In defense of a Nalgene: why a Nalgene can be a good hiking water bottle

In defense of a Nalgene: why a Nalgene can be a good hiking water bottle


Nalgene’s get a bad rap and are often thrown aside when it comes to ultra-light thru-hiking. I always hear, “you can save some weight by switching to Smart water bottles”, but are Nalgene’s all that bad? I personally dont think so.

Nalgenes are great water bottles for daily life and even for outdoor adventures. Im not talking about your traditional “tritan” Nalgene bottles that weigh about 4 times as much as a Smart bottle. The Nalgene I speak of is the Ultralite (HDPE) series bottles that only weigh only about 2 times as much as those weightless Smart bottles. The ultralite 1 liter bottle weighs 108g or 3.75oz.

Upgrading to the 1.5 (48oz) liter ultralite bottle will yield a better bottle-weight to water-volume ratio due to the geometrical characteristics of shapes. The volume to outside area does not grow 1:1 as a three-dimensional shape gets bigger, so the volume of the bottle will increase faster than the material of the bottle. Depending on your hike, one 1.5 liter bottle can be sufficient to get you to the next watering hole.

Nalgene’s have a wide mouth which make them easy to clean if you plan on using something other than water. For example, if you need to throw some electrolyte power/tablet into your water you can safely clean the bottle and prevent mold from building up and causing stomach problems on your hike.

These bottles are indestructible and can last almost a lifetime. There is no doubt that these bottles can last infinitely longer than a smart water bottle. I have used disposable plastic bottles for thru-hiking and I have had them break just before the second year was over. Nalgenes are made to be used in extreme temperatures and extreme conditions, and I think the HDPE bottles are even stronger than the traditional “tritan” bottles.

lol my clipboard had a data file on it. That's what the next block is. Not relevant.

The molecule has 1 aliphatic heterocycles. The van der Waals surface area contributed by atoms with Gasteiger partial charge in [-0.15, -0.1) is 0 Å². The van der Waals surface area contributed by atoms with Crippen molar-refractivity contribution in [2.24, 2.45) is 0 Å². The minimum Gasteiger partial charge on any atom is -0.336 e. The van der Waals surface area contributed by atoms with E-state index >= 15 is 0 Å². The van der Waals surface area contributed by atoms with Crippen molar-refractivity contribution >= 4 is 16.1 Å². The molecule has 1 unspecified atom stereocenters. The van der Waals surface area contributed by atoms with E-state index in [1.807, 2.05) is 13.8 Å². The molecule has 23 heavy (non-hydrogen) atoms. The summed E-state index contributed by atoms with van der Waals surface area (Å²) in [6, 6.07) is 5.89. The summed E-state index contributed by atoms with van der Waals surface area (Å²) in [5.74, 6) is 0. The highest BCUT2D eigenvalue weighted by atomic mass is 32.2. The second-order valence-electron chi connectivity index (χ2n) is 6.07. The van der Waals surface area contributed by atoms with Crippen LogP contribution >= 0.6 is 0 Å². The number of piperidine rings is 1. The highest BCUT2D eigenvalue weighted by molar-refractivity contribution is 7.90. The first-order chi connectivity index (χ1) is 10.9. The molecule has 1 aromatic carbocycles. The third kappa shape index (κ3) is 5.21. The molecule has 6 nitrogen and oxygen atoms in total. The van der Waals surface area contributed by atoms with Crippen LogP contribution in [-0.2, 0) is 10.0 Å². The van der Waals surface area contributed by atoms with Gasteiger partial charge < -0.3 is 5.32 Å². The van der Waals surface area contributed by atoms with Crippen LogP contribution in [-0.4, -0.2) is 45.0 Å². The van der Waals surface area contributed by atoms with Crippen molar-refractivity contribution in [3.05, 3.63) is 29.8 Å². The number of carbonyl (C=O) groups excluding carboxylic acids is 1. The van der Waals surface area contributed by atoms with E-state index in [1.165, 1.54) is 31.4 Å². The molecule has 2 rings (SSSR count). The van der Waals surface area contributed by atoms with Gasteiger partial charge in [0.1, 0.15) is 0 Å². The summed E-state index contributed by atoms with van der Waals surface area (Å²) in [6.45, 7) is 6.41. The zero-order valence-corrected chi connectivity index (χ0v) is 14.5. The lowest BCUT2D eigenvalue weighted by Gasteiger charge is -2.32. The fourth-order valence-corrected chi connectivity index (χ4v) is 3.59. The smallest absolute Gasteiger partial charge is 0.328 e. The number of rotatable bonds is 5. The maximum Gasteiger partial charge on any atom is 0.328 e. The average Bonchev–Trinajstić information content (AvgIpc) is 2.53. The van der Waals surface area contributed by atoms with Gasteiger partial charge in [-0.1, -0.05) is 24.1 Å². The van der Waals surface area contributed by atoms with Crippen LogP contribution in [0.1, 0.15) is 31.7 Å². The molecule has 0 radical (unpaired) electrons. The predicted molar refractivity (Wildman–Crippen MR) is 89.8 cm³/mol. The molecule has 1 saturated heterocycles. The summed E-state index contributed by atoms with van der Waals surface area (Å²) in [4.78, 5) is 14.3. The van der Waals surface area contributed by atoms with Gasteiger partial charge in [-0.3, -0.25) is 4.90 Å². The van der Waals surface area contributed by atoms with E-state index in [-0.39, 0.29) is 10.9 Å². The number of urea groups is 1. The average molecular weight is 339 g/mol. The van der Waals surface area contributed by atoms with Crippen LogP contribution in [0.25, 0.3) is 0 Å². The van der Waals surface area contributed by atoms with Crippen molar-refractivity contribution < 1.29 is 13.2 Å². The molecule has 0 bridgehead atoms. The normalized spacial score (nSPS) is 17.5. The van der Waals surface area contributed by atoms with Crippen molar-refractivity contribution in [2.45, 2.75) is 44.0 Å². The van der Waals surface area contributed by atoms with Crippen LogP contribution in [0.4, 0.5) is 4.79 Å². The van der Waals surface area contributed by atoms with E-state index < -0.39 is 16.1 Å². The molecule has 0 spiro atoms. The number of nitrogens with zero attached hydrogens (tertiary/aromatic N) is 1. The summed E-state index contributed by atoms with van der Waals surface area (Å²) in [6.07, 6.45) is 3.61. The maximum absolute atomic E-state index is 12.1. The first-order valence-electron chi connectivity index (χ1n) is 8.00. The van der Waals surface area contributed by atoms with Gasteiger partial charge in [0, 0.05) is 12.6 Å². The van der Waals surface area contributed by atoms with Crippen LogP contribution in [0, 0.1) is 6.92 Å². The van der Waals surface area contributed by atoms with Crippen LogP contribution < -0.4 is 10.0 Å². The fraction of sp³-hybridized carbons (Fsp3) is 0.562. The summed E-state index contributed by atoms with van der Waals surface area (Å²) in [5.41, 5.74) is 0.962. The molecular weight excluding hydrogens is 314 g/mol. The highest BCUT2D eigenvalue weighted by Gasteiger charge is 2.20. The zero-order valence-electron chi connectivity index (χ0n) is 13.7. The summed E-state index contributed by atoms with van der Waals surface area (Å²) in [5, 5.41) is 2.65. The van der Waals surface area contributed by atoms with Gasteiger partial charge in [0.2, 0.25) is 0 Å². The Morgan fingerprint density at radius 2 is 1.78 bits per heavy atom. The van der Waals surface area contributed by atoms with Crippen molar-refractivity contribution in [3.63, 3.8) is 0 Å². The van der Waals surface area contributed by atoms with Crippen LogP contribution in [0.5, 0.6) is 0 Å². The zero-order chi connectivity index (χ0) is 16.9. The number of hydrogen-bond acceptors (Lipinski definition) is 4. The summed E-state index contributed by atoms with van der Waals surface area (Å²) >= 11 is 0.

I have had my Nalgene, now, 8 years using it for thru-hiking, camping, EDC, traveling, biking, and everything in between. I am hard on my gear so having something that will last through my daily abuse is important to me.

Smart bottles are designed to use the least amount of plastic and be made as cheap as possible which is why they dont last as long. Because they are disposable, they contribute to the plastic issue that plagues our planet today. Switching to a bottle that can be reused for an indefinite time will be better for the environment.

There is a lot of contradictory information on plastics and which ones are bad and which ones are good. What I could gather is HDPE is the least reactive plastic there is and has no known chemicals it leaches into water which can not be said about other disposable water bottles.

My point is, Nalgene bottles are not bad at all and get a bad rap on the ultra-light thru-hiking groups. I feel that having a Nalgene ultralite HDPE bottle in your arsenal or maybe the 1.5l (48oz) bottle as your main water storage is not a bad option. Alternatively, you could skip bottles all together and just use a hydration pack, while I love hydration packs, I also enjoy the extra control you get with a bottle, but we can leave that for another discussion.

The COMPLEAT by Gerber Gear: lightweight camping, hiking, and cooking utensil set.

The COMPLEAT by Gerber Gear: lightweight camping, hiking, and cooking utensil set.